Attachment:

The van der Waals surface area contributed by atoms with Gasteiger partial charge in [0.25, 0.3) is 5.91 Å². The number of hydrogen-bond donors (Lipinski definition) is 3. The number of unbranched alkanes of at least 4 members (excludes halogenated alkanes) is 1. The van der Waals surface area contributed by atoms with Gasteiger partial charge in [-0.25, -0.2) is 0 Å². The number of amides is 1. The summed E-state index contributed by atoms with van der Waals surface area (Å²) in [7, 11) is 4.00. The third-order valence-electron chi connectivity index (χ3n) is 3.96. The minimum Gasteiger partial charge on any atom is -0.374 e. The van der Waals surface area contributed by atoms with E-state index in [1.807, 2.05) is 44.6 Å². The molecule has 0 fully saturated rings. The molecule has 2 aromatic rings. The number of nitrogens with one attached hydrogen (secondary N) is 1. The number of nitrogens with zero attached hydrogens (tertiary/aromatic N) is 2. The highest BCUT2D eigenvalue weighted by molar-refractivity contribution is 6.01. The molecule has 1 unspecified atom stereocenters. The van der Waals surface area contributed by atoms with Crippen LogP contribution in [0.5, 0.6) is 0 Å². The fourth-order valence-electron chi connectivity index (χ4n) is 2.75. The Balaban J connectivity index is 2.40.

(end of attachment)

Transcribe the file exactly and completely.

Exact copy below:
The van der Waals surface area contributed by atoms with Gasteiger partial charge in [0.25, 0.3) is 5.91 Å². The number of hydrogen-bond donors (Lipinski definition) is 3. The number of unbranched alkanes of at least 4 members (excludes halogenated alkanes) is 1. The van der Waals surface area contributed by atoms with Gasteiger partial charge in [-0.25, -0.2) is 0 Å². The number of amides is 1. The summed E-state index contributed by atoms with van der Waals surface area (Å²) in [7, 11) is 4.00. The third-order valence-electron chi connectivity index (χ3n) is 3.96. The minimum Gasteiger partial charge on any atom is -0.374 e. The van der Waals surface area contributed by atoms with E-state index in [1.807, 2.05) is 44.6 Å². The molecule has 0 fully saturated rings. The molecule has 2 aromatic rings. The number of nitrogens with one attached hydrogen (secondary N) is 1. The number of nitrogens with zero attached hydrogens (tertiary/aromatic N) is 2. The highest BCUT2D eigenvalue weighted by molar-refractivity contribution is 6.01. The molecule has 1 unspecified atom stereocenters. The van der Waals surface area contributed by atoms with Crippen LogP contribution in [0.5, 0.6) is 0 Å². The fourth-order valence-electron chi connectivity index (χ4n) is 2.75. The Balaban J connectivity index is 2.40.